Article courtesy of CBS News via “The Rundown”
A new study suggests chronic sleep deprivation during infancy and early childhood may increase the risk for obesity by age 7.
“Our study found convincing evidence that getting less than recommended amounts of sleep across early childhood is an independent and strong risk factor for obesity,” Dr. Elsie Taveras, chief of General Pediatrics at MassGeneral Hospital for Children and lead author of the study, said in a press release.
The study, which was published in Pediatrics, analyzed data from Project Viva, a long-term investigation that looks at how environmental factors and lifestyle choices of mothers impacts health of children before birth and in early life. The information was gathered from in-person interviews with mothers and their children at around 6 months, 3 years and 7 years old and from questionnaires completed when the children were 1, 2, 4, 5 and 6 years old.
Mothers were asked to answer questions about their children’s sleeping habits, such as the number of hours the child slept at night and during the day. The researchers took height and weight measurements of the children, as well as measured their total body fat, abdominal fat, lean body mass and waist and hip circumference.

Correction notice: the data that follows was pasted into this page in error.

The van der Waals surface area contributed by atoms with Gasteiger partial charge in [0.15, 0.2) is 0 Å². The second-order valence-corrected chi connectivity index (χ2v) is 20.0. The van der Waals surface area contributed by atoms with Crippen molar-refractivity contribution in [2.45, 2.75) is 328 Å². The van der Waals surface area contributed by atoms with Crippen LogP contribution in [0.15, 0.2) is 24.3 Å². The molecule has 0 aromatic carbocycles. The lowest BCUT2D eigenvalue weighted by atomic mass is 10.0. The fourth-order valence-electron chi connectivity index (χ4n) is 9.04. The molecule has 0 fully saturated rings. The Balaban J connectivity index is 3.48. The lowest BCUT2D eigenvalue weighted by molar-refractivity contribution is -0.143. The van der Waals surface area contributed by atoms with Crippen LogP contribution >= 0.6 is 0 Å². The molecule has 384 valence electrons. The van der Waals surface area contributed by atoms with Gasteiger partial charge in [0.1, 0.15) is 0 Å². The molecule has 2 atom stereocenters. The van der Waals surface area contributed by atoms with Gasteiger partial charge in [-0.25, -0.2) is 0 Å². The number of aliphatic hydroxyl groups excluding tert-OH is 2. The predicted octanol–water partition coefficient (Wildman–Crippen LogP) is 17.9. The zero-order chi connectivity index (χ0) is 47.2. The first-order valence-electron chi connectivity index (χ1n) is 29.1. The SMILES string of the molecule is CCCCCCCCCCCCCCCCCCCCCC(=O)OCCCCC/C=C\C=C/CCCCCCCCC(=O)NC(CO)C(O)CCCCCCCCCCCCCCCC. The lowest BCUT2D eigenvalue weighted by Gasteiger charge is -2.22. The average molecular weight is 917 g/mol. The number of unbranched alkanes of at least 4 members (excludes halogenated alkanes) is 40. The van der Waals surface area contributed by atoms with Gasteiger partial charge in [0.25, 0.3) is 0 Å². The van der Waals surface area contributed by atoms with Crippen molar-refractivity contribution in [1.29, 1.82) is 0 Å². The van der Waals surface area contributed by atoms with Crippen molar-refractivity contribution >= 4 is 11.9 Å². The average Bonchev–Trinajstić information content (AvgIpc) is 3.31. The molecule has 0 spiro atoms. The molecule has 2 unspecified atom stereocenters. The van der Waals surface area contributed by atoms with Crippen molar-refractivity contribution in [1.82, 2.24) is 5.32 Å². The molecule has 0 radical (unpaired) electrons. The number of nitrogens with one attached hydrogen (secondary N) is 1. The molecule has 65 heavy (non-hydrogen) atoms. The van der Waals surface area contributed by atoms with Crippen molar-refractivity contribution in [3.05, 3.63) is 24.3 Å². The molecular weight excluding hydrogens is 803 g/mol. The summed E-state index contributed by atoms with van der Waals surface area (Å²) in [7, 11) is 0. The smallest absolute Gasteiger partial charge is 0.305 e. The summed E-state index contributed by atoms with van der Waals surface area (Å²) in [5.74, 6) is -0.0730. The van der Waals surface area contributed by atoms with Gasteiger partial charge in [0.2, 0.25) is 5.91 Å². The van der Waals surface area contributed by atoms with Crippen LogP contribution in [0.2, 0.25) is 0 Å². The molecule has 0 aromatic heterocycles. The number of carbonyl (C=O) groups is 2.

Insufficient sleep was defined as less than 12 hours per day from age 6 months to 2-years old, less than 10 hours a day for children ages 3 and 4, and less than 9 hours a day for children ages 5 to 7. Children were assigned a sleep score covering each of these time periods – from 0 for children with the highest level of sleep deprivation to 13, which was the ideal score for sleep.
July 25, 2014 //
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